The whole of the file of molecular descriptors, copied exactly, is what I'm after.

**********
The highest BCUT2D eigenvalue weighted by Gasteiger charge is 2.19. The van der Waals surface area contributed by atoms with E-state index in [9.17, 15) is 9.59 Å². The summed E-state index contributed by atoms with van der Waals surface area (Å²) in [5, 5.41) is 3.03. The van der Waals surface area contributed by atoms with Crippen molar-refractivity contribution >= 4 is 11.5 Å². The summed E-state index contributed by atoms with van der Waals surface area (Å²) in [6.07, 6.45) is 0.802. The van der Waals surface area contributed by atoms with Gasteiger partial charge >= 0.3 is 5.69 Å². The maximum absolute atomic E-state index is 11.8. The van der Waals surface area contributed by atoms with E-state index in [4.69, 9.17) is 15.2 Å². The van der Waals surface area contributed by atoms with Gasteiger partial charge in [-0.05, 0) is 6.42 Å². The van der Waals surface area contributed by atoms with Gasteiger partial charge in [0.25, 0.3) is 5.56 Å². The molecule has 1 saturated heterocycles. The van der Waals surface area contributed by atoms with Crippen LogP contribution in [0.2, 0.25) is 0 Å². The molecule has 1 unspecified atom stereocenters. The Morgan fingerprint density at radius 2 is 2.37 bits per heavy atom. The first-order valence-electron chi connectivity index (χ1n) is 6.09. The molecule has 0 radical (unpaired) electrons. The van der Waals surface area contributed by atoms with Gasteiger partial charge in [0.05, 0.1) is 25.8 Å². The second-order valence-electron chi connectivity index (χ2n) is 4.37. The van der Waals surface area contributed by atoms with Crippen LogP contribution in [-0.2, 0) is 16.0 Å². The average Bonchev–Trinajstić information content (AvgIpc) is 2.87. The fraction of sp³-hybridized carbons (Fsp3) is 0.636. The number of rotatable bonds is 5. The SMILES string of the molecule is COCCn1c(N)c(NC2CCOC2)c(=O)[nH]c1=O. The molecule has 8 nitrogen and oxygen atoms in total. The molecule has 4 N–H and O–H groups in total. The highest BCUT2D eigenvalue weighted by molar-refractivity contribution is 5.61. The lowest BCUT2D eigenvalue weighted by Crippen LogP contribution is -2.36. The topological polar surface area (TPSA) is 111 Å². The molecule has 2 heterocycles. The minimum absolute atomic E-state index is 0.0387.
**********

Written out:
The highest BCUT2D eigenvalue weighted by Gasteiger charge is 2.19. The van der Waals surface area contributed by atoms with E-state index in [9.17, 15) is 9.59 Å². The summed E-state index contributed by atoms with van der Waals surface area (Å²) in [5, 5.41) is 3.03. The van der Waals surface area contributed by atoms with Crippen molar-refractivity contribution >= 4 is 11.5 Å². The summed E-state index contributed by atoms with van der Waals surface area (Å²) in [6.07, 6.45) is 0.802. The van der Waals surface area contributed by atoms with Gasteiger partial charge >= 0.3 is 5.69 Å². The maximum absolute atomic E-state index is 11.8. The van der Waals surface area contributed by atoms with E-state index in [4.69, 9.17) is 15.2 Å². The van der Waals surface area contributed by atoms with Gasteiger partial charge in [-0.05, 0) is 6.42 Å². The van der Waals surface area contributed by atoms with Gasteiger partial charge in [0.25, 0.3) is 5.56 Å². The molecule has 1 saturated heterocycles. The van der Waals surface area contributed by atoms with Crippen LogP contribution in [0.2, 0.25) is 0 Å². The molecule has 1 unspecified atom stereocenters. The Morgan fingerprint density at radius 2 is 2.37 bits per heavy atom. The first-order valence-electron chi connectivity index (χ1n) is 6.09. The molecule has 0 radical (unpaired) electrons. The van der Waals surface area contributed by atoms with Gasteiger partial charge in [0.05, 0.1) is 25.8 Å². The second-order valence-electron chi connectivity index (χ2n) is 4.37. The van der Waals surface area contributed by atoms with Crippen LogP contribution in [-0.2, 0) is 16.0 Å². The average Bonchev–Trinajstić information content (AvgIpc) is 2.87. The fraction of sp³-hybridized carbons (Fsp3) is 0.636. The number of rotatable bonds is 5. The SMILES string of the molecule is COCCn1c(N)c(NC2CCOC2)c(=O)[nH]c1=O. The molecule has 8 nitrogen and oxygen atoms in total. The molecule has 4 N–H and O–H groups in total. The highest BCUT2D eigenvalue weighted by molar-refractivity contribution is 5.61. The lowest BCUT2D eigenvalue weighted by Crippen LogP contribution is -2.36. The topological polar surface area (TPSA) is 111 Å². The molecule has 2 heterocycles. The minimum absolute atomic E-state index is 0.0387.